Hong Kong has today lifted its ban on flights from Australia and eight other countries, and reduced hotel quarantine for arrivals to seven days.
Flight bans are no longer imposed on Australia, Canada, France, India, Nepal, Pakistan, the Philippines, Britain, or the United States, with international travellers now able to transit through the city.
The quarantine period for overseas arrivals has been shortened from 14 days to just seven, provided travellers return a negative result to a rapid tests taken on the sixth and seventh days of their isolation.
In addition to being fully vaccinated, visitors need to produce a negative result from a Covid-19 test taken within 48 hours of boarding their flights to Hong Kong and hold a booking at a quarantine hotel.
However, tourism to the once-vibrant destiantion is unlikely to resume for some time, with non-transit entry only open to Hong Kong residents.
City chief executive Carrie Lam signalled the change to the flight ban last month, highlighting a desire to see Hong Kong move steadily towards the eventual resumption of quarantine-free travel after the current fifth wave of the pandemic subsides.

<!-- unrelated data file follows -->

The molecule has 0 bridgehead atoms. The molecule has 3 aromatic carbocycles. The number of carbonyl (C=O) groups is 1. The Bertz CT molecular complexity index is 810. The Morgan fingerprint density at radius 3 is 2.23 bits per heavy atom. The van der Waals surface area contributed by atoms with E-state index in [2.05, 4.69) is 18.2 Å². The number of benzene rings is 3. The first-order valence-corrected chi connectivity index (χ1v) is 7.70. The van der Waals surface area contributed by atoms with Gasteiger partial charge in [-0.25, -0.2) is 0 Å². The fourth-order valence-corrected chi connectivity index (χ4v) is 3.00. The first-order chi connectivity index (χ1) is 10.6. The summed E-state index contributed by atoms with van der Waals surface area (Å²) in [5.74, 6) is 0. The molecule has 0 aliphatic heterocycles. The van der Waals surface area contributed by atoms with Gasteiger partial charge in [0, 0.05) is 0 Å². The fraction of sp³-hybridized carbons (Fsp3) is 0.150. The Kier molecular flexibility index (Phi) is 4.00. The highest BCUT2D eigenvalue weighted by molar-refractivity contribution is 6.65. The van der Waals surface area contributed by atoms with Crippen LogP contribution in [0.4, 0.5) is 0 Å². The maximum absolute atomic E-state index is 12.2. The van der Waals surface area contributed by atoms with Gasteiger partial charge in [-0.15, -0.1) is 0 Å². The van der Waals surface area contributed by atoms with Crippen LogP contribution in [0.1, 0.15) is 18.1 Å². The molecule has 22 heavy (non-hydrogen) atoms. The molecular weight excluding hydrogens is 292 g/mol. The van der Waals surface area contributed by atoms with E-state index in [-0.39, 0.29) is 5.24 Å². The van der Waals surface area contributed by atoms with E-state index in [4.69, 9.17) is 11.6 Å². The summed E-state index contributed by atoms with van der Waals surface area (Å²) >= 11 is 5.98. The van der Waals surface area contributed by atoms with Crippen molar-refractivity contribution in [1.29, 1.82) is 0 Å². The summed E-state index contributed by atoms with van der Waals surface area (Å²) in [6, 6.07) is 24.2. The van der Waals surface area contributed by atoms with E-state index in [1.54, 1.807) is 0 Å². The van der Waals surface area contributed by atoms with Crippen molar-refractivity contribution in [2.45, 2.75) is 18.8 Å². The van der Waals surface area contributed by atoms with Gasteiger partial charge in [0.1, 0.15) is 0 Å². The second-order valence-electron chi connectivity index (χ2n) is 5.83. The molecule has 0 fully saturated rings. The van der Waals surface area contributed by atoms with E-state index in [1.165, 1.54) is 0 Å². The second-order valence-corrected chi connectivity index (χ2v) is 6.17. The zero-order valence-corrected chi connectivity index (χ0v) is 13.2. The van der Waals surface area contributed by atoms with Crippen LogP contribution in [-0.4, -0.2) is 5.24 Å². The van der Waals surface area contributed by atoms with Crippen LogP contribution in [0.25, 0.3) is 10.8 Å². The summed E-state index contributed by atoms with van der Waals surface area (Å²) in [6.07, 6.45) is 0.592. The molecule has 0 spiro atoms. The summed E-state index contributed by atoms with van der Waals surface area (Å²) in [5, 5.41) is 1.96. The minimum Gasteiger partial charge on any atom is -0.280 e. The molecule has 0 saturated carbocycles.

In a letter sent by Lam to Hong Kong’s International Business Committee on March 18, and reported by online news outlet HK01, Lam said “as soon as the fifth wave stabilizes, the government will spare no effort in relaunching Hong Kong on all fronts.”
She detailed the city’s recent efforts in combating the pandemic and asked for the committee’s “understanding and tolerance,” the news site reported.
The city’s “utmost priority” is to vaccinate the elderly, the local news site quoted Lam as saying. Hong Kong is battling its worst outbreak of Covid since the pandemic started, with its death rate among the highest in the world and care centers for the elderly and disabled particularly hard hit.
Travel restrictions and quarantine requirements have been the cornerstone of Hong Kong’s Covid Zero policy, designed to keep the pathogen out even as it propagated freely in the rest of the world.
With more than half-a-million infections detected since the current outbreak began in January, however, banning travellers from other areas has done little to curtail its spread.
Once the fifth wave is under control, preferably after mass testing contains any lingering routes of transmission, “we will certainly have plans or a pathway to open up Hong Kong again for our own people and for the international travel,” Lam said.
Qantas CEO Alan Joyce stated in February that he was hopeful of the airline resuming flights to Hong Kong in July.
While local infections surged to five digits daily in recent months, Hong Kong is enforcing some of the world’s most stringent travel restrictions as other international cities open up. Returning travelers must spend two weeks in hotel quarantine to ensure they aren’t infected.
Booking a spot has become increasingly difficult as the city uses hotels, together with public housing and make-shift hospitals, to isolate those who are infected with the virus. Authorities have identified more than 30 hotels for that purpose, with 18 already in operation, Lam said at the briefing.
Additional reporting by David Flynn
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